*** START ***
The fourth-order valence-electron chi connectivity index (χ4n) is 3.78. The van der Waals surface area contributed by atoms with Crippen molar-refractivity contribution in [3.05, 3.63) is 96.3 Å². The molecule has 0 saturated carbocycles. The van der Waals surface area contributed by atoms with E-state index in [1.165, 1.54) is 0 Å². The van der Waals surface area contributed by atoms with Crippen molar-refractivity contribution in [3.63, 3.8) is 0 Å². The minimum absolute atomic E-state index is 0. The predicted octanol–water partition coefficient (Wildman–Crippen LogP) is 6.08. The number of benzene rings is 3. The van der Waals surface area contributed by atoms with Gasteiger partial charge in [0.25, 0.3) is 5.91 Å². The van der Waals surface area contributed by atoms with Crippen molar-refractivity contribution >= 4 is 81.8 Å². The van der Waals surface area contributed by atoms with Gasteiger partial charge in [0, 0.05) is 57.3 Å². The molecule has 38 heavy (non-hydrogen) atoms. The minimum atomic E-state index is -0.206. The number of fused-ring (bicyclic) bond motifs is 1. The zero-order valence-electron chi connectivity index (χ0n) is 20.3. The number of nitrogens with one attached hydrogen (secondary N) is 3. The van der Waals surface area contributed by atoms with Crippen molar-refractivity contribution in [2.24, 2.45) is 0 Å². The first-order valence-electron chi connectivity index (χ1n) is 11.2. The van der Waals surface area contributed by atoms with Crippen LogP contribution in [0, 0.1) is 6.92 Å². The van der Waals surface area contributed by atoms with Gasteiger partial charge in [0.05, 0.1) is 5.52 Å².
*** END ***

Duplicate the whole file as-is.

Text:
The fourth-order valence-electron chi connectivity index (χ4n) is 3.78. The van der Waals surface area contributed by atoms with Crippen molar-refractivity contribution in [3.05, 3.63) is 96.3 Å². The molecule has 0 saturated carbocycles. The van der Waals surface area contributed by atoms with E-state index in [1.165, 1.54) is 0 Å². The van der Waals surface area contributed by atoms with Crippen molar-refractivity contribution in [3.63, 3.8) is 0 Å². The minimum absolute atomic E-state index is 0. The predicted octanol–water partition coefficient (Wildman–Crippen LogP) is 6.08. The number of benzene rings is 3. The van der Waals surface area contributed by atoms with Gasteiger partial charge in [0.25, 0.3) is 5.91 Å². The van der Waals surface area contributed by atoms with Crippen molar-refractivity contribution >= 4 is 81.8 Å². The van der Waals surface area contributed by atoms with Gasteiger partial charge in [0, 0.05) is 57.3 Å². The molecule has 38 heavy (non-hydrogen) atoms. The minimum atomic E-state index is -0.206. The number of fused-ring (bicyclic) bond motifs is 1. The zero-order valence-electron chi connectivity index (χ0n) is 20.3. The number of nitrogens with one attached hydrogen (secondary N) is 3. The van der Waals surface area contributed by atoms with Crippen molar-refractivity contribution in [2.24, 2.45) is 0 Å². The first-order valence-electron chi connectivity index (χ1n) is 11.2. The van der Waals surface area contributed by atoms with Crippen LogP contribution in [0, 0.1) is 6.92 Å². The van der Waals surface area contributed by atoms with Gasteiger partial charge in [0.05, 0.1) is 5.52 Å².